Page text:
Photographer's Note

"Copyright © – Attila Szili.
The reproduction, publication, modification, transmission or exploitation of any work contained herein for any use, personal or commercial, without my prior written permission is strictly prohibited. All rights reserved."

Merv was a major oasis-city in Central Asia, on the historical Silk Road, located near today's Mary. The city was controlled by a succession of Persian, Greek, Turkish and Central Asian rulers and governors. From the archeological excavations appears to have been founded by Cyrus the Great(559-530), however this is not the earliest period of occupation in the Merv oasis however other archaeological surveys in the northern part of the oasis have revealed remains of urban life beginning in the third millennium BC.
Probably, the best period of Merv was under the Seljuks who established it as an eastern capital from 1037 to 1157. The golden age of this period was the reign of Sultan Sanjar, whose tomb still dominates the centre of the medieval city site of Sultan Kala. It is believed that Merv was the largest city in the world from 1145 to 1153 with a population of 200,000.
In 1221 Merv was occupied by Tule, son of Genghis Khan, chief of the Mongols, on which occasion most of the inhabitants are said to have been killed. Some experts believe that over 1.3 million people died in the aftermath of the city's capture.
On the death of the grandson of Genghis Khan, Merv was included (1380) in the possessions of Tamerlane, Turk-Persian prince of Samarkand.
In 1505 the city was occupied by the Uzbeks, who five years later were expelled by Ismail Khan, the founder of the Safavid dynasty of Persia. In 1727 Nadir, the future khan of Iran, evicted all the people of Merv to Mashhad. Ten years later he himself began to restore the deserted city to prepare an arsenal for a war campaign against China. After Nadirshah's death, the town was being devastated by Afghan and Bukhara troops. They destroyed the irrigation system and ravaged the Murghab oasis. In 1882 Turkmens drove the Bukhara emirs out and soon built a fortress on the new banks of the Murghab, which had changed its bed. So the present town of Mary was built, unconnected with the sites of ancient Merv. Merv is a group of sites of the ancient town of different periods: Bairamalikhan-kala, Abdullakhan-kala, Sultan-kala, Erk-kala (the fortress-citadel), and Gyaur-kala.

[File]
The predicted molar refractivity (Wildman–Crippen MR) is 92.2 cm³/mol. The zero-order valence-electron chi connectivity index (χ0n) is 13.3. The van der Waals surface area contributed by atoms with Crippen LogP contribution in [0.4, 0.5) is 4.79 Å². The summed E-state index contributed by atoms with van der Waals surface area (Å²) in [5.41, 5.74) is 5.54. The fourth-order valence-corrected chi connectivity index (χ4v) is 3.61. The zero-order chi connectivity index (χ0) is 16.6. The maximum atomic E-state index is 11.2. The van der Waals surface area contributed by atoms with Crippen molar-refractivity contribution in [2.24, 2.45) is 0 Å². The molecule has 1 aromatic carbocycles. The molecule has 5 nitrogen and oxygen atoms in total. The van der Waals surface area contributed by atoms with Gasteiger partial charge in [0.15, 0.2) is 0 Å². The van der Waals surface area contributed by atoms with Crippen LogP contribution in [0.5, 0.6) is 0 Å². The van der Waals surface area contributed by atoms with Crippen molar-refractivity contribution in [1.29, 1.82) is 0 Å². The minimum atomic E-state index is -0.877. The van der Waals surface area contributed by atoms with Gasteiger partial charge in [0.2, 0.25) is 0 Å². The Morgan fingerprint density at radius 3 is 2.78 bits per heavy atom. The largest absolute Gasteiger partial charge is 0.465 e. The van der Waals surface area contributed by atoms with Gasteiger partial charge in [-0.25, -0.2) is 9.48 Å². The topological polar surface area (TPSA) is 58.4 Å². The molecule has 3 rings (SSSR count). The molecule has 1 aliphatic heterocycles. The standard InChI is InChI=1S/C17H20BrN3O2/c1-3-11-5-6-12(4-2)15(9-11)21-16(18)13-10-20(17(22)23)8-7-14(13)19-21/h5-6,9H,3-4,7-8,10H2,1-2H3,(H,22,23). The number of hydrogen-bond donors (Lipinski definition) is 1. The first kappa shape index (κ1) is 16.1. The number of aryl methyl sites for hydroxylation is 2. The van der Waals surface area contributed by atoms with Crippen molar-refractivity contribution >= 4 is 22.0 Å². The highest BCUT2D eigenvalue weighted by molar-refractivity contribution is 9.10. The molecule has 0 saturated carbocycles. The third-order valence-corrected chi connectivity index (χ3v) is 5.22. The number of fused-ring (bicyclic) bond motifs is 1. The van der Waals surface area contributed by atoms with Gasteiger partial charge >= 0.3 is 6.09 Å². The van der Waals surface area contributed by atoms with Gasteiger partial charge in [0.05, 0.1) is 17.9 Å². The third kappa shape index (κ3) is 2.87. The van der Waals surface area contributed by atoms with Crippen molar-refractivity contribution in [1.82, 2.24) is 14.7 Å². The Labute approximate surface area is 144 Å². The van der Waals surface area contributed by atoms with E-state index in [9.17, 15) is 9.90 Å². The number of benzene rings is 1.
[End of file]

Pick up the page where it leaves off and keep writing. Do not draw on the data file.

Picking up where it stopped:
On the present photo you can see two old structures:
- in the fg. the fortress of Great Kyz-kala with it's high corrugated walls made of clay. Kyz-Kala, is an unusual windowless castle outside the city wall, was nicknamed "the house of maidens tears" when Sultan Sanjar started using it for intimate gatherings in which all the guests were men and all the women were slaves.
- in the far bg. is Sultan Sanjar Mausoleum. Completed in 1140 AD it is an impressive building of nice brickwork.

The oasis is situated on the southern edge of the Kara-kum Desert and has a dry, hot climate in summer and a cold in winter. The heat of summer is most oppressive, I know something about it.

The site of ancient Merv has been listed by UNESCO as a World Heritage Sites.

Photo Information
Viewed: 15855
Points: 104
Additional Photos by Attila Szili (atus) Gold Star Critiquer/Gold Star Workshop Editor/Gold Note Writer [C: 2071 W: 207 N: 4541] (15878)
View More Pictures